A word of caution, however. Be sure that the insurance policy you purchase is a “qualified” high-deductible health plan. Not all high-deductible plans qualify. Your HSA account needs to be from a U.S. Treasury qualified provider. The trustee fees should be reasonable and provide interest when the accumulated amount reaches a certain size. Options should be available to invest in funds, stocks and bonds just as you would in an IRA.
More and more companies are beginning to offer qualified policies and health savings accounts. If you are looking for health insurance that is portable, lower cost, and allows you to accumulate excess funds tax-free for a future health need or retirement, this new plan might be for you.
Ron Dorner has worked in Grace Brethren financial and estate planning for more than 17 years. For more information, or to schedule a Financial Planning Seminar in your church, e-mail
Saturday, 01 January 2005 00:00
Billy Graham, 86, returned in late November, 2004 to the Rose Bowl to conduct a four-day Los Angeles crusade. Held from November 18-21, it was Graham’s 416th worldwide crusade.
Almost 13,400 people made a commitment to Jesus Christ, according to crusade officials. The crowd the final day nearly filled the 92,000-seat stadium, the largest U.S. venue ever booked for a Graham crusade.
Most people are familiar with the story of how, back in 1949, publisher William Randolph Hearst issued a directive to "Puff Graham." That tent revival in Los Angeles launched Graham into worldwide prominence. Since then he has preached to more than 210 million people in more than 185 countries.
A lesser-known aspect of the success of that first crusade, however, has recently come to light with the publication of the biography of one of Graham’s associates. The book tells the role that a prayer meeting in the Rainbow Room of the Westminster Hotel in Winona Lake, IN, played in launching that first Los Angeles crusade.
Winona Lake, a small resort town in north-central Indiana with a rich religious history, was for many years the home of one of the world’s largest Bible conferences and the home of the evangelist Billy Sunday. Home to the Fellowship of Grace Brethren Churches, it is also the site of the founding of Youth For Christ, Billy Graham’s early employer.
Fred Hartley, writing in his book Everything by Prayer, (Christian Publications, Inc.) gives details of the Rainbow Room prayer meeting. It is the biography of Armin Gesswein, a Lutheran pastor, seminary professor, associate evangelist of the Billy Graham Evangelistic Association, and founder of the Minister’s Prayer Fellowship and the Revival Prayer Fellowship. An excerpt from Hartley’s account reveals the following:
“It was 3 o'clock in the morning on Wednesday, July 13, 1949. Between forty and fifty young men were gathered in the Rainbow Room of the Westminster Hotel in Winona Lake, Indiana. They had been there for five hours praying.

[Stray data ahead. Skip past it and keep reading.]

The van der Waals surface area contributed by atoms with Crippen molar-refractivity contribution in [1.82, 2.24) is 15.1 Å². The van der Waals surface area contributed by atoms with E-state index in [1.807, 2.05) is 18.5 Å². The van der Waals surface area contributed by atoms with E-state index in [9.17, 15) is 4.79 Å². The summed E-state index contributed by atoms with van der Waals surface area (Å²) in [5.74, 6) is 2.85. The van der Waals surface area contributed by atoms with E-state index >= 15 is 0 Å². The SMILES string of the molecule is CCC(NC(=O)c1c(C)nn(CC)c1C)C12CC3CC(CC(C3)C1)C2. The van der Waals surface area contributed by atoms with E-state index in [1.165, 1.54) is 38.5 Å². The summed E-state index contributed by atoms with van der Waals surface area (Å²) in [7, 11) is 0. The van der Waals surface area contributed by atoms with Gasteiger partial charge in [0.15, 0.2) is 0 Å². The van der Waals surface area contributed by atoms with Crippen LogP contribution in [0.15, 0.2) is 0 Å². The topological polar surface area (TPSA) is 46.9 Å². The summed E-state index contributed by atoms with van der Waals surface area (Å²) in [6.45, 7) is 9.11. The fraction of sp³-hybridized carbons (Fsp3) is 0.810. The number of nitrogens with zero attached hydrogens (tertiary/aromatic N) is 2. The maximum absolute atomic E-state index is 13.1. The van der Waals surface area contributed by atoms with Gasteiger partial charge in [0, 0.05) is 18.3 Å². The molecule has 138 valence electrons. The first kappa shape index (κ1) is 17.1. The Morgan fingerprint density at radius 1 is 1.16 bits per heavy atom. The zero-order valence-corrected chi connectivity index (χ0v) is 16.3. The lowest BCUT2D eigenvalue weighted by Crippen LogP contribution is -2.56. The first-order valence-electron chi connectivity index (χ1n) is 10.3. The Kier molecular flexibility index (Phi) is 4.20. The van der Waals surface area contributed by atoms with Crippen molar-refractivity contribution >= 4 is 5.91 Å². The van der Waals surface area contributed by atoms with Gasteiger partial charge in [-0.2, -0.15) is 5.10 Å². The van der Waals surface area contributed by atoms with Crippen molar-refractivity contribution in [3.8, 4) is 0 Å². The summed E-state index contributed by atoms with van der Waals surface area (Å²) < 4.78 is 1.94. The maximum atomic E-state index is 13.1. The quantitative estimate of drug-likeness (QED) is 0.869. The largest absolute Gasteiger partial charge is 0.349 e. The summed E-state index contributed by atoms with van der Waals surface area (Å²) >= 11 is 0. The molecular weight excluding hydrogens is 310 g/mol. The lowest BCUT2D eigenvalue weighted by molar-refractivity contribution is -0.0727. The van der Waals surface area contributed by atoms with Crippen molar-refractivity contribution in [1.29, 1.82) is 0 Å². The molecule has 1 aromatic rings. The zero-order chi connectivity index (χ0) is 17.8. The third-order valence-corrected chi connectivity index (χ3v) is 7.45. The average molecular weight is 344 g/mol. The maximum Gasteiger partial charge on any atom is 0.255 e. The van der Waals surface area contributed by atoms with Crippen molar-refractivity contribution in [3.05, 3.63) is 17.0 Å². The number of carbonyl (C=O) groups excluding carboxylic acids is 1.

Evangelist Armin Gesswein of Southern California, who had been invited to conduct the prayer sessions, exhorted Billy, "If you are going to have prayer as part of your crusade, it has to be frontal not peripheral." That is exactly how an all-night prayer meeting happened to be called in the midst of a busy week-long Youth For Christ convention.
The men had been alternating prayers with praise, verses of Scripture, and requests for more prayer. Things were beginning to warm up. Hearts were poured out before God. The tide was running high. Gesswein stood to his feet. "You know," he said, "our brother Billy Graham is coming out to Los Angeles for a crusade this fall. Why don't we just gather around this man and lay our hands on him and really pray for him? Let's ask God for a fresh touch to anoint him for this work."
When it was over and the men were still kneeling, Billy Graham opened his Bible to Joel 3:13 and with deep conviction read aloud the words, "Put in your sickle, for the harvest is ripe: Come, get you down: for the press is full, and the vats overflow." Prayer went on in the Rainbow Room for another hour before the men retired.
Dr. Ted Engstrom reflected, "No one who was at that prayer meeting in Winona Lake in 1949 could possibly have forgotten it. It was one of the greatest nights that those of us present could ever remember.”
The launching of the Billy Graham Evangelistic Association may not have come from the preaching tent at the Los Angeles Crusade in 1949 as many have assumed, but from the pre-Los Angeles Crusade prayer meeting in Winona Lake and the Los Angeles prayer tent.
God keeps the books and when they are opened from the other side of eternity, we may be surprised to learn the invisible interplay between the private little prayer meetings and the great big public results."